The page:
Atomic Vaudeville's Legoland is clever as they come
The siblings Lamb are like cousins from out of town who don't understand the ways of the world. As the only two characters in Legoland, we're treated to the defining moments of their short lives in a frenetic mash-up of tales. The whole thing feels as if it could be a play acted out in the family's living room on a rainy Saturday afternoon.
Jacob Richmond's inventive comedy is at times irreverent and in other moments deeply dark. Like the older, intellectual black sheep of the family, however, it looks as if it's destined to be overshadowed by its fresher, more attractive younger sibling, Ride the Cyclone.
Penny Lamb (Celine Stubel) and her younger brother Ezra (Amitai Marmorstein) deliver a presentation about their crimes to fulfill their required community service. After their family's hippie commune in Uranium City, Saskatchewan is toppled by the RCMP for illegally growing marijuana, the kids take to the road in pursuit of meeting Penny's favourite pop icon Johnny Moon, who has recently turned hardcore rapper. They sell a boatload of Ritalin to finance their trip and let's just say the meeting with the one time pop star doesn't go so well.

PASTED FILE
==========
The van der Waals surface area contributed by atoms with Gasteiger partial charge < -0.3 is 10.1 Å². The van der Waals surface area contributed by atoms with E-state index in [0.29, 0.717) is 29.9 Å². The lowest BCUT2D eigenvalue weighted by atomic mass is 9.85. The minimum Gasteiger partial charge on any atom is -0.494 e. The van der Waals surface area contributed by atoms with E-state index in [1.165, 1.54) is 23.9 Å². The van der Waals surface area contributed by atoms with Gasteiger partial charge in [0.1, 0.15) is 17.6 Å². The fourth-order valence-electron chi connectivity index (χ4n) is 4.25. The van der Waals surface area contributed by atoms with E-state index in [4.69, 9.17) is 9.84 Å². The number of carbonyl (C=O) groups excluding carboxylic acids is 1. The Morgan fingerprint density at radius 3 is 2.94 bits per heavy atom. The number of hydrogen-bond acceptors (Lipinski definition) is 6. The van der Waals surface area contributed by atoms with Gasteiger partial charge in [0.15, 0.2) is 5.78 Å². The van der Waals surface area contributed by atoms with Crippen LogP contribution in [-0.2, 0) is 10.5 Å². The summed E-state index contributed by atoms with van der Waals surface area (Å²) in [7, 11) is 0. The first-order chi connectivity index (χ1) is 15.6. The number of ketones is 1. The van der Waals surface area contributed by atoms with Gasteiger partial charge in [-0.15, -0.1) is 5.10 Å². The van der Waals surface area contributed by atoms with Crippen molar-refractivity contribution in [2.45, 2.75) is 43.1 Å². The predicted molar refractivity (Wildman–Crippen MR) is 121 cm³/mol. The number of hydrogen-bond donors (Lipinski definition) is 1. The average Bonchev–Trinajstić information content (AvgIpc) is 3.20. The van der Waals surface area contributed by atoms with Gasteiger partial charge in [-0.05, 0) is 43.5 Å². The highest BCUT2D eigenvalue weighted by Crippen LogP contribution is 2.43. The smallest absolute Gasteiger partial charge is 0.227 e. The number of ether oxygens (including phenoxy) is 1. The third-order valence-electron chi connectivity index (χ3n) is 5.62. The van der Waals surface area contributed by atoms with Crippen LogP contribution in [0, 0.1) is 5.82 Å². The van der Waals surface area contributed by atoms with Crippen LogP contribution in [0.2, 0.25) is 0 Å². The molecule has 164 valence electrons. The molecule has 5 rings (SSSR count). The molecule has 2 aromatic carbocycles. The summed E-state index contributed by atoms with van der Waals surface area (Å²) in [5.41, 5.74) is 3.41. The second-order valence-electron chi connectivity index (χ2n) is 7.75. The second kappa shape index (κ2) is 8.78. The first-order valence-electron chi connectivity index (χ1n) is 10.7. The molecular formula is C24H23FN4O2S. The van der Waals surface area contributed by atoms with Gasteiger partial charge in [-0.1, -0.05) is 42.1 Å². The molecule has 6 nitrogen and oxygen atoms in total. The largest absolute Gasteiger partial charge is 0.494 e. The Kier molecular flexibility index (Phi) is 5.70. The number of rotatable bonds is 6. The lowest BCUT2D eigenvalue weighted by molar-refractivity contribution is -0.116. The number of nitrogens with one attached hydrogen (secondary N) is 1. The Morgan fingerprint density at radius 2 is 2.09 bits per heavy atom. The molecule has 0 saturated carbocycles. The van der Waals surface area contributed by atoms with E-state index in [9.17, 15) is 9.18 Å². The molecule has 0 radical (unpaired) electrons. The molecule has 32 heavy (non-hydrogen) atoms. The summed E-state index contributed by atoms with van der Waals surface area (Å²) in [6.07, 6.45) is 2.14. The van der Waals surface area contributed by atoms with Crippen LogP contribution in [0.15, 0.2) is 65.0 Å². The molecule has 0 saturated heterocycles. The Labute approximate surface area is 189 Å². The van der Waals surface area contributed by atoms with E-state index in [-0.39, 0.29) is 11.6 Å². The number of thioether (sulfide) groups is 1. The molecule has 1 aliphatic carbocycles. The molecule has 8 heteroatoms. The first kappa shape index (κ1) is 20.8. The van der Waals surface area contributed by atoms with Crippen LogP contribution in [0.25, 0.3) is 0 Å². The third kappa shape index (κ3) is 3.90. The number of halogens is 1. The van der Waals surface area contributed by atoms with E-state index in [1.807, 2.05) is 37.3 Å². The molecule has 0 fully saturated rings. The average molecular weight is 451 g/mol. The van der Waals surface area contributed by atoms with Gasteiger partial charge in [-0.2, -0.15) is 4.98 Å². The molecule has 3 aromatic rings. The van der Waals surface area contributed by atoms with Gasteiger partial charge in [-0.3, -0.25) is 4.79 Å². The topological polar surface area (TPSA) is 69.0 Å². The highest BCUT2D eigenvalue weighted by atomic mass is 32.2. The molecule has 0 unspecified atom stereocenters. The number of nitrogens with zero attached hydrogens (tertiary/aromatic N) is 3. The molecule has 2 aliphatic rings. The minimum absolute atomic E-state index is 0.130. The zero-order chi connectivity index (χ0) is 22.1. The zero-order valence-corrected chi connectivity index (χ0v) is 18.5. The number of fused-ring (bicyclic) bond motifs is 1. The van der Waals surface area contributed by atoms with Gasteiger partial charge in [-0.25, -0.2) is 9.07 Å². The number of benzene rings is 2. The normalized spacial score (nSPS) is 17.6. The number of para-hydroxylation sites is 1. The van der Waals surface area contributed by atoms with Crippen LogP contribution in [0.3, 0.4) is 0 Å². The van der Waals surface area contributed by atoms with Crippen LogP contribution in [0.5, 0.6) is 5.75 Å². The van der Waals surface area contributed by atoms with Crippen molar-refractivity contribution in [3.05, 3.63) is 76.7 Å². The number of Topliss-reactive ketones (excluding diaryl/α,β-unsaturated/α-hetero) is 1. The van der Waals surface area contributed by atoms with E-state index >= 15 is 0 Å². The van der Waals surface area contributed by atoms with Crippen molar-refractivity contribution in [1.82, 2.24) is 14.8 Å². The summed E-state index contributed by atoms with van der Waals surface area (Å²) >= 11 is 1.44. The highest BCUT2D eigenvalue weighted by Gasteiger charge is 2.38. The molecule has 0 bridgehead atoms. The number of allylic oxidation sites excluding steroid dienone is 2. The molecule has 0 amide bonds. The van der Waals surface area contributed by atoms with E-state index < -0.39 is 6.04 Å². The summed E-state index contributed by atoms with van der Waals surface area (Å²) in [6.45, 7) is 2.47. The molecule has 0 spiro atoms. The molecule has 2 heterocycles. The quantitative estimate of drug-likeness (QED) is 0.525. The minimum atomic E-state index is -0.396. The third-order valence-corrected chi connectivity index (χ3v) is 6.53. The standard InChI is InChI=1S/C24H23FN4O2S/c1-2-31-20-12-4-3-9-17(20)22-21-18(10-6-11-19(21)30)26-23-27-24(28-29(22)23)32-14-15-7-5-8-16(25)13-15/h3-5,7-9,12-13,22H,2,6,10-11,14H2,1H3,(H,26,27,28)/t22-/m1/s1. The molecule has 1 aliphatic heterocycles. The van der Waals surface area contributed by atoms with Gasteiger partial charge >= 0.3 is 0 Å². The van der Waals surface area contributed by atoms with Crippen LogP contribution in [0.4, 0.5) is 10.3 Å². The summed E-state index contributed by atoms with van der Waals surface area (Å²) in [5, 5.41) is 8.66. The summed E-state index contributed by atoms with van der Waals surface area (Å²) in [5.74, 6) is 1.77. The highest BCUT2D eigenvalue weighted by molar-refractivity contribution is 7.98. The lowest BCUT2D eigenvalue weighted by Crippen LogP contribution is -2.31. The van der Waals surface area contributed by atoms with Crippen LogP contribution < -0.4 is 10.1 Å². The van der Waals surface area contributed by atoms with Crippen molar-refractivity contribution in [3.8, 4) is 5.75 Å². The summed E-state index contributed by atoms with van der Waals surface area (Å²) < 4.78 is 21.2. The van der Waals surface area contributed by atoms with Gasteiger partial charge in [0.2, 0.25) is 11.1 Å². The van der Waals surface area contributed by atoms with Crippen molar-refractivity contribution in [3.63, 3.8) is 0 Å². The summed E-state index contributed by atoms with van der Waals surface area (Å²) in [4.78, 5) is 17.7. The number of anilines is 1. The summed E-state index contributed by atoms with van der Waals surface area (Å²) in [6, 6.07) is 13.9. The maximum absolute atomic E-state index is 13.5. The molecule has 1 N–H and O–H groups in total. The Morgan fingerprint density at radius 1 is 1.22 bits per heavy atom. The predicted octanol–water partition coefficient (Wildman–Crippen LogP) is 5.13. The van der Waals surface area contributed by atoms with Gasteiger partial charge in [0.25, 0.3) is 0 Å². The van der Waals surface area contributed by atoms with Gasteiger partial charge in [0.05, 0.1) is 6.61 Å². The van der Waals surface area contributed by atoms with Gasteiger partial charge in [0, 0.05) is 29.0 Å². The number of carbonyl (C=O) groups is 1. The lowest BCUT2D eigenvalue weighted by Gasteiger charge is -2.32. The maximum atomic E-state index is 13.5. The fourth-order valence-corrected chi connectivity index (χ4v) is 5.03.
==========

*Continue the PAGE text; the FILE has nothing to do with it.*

Richmond's script has been injected with overt wit and cleverness. Both characters use performance to overcome challenges in "Legoland" (defined by their parents as everything outside of their commune). The stand out elements in the script are Ezra's cynicism, which punctuates each scene as a needle pops a balloon, and Penny's unbridled passion for JK47 that seems as odds with her intellect (that said, she is still 15).
The vaudevillian storytelling features the use of puppets and music, elements that add to the DIY nature of the Lamb exhibition. Directors Richmond and Britt Small have married well the personality traits of the characters, which oscillate between dry and over-the-top humour, to the presentation style.
At times, however, the rah-rah nature of the show is a little too off-the-wall, approaching "look how clever we are" territory. The show likely functions best in a more intimate space or as part of a festival.
The two actors are precise in their performances. Stubel drives things forward in long bursts of energy, while Marmorstein cuts through with a well timed observation. The characters' unshakable affection for one another is subtle, yet important.
Among the highlights are Marmorstein's Jeffrey Dahmer puppet sequence and when he steps out of Ezra's dandy role to describe why they are traveling cross-country. The most poignant moment of the show comes courtesy of Stubel who delivers a poetic vision of love: "it's the closest you come to being another person."
As Ezra so astutely identifies, the closest allies of irony are "wit, sincerity, and intelligence." All four qualities abound in Atomic Vaudeville's Legoland.
Legoland, written by Jacob Richmond and directed by Richmond and Britt Small, runs at Theatre Passe Muraille until April 13.
Photo by Barbara Pedrick
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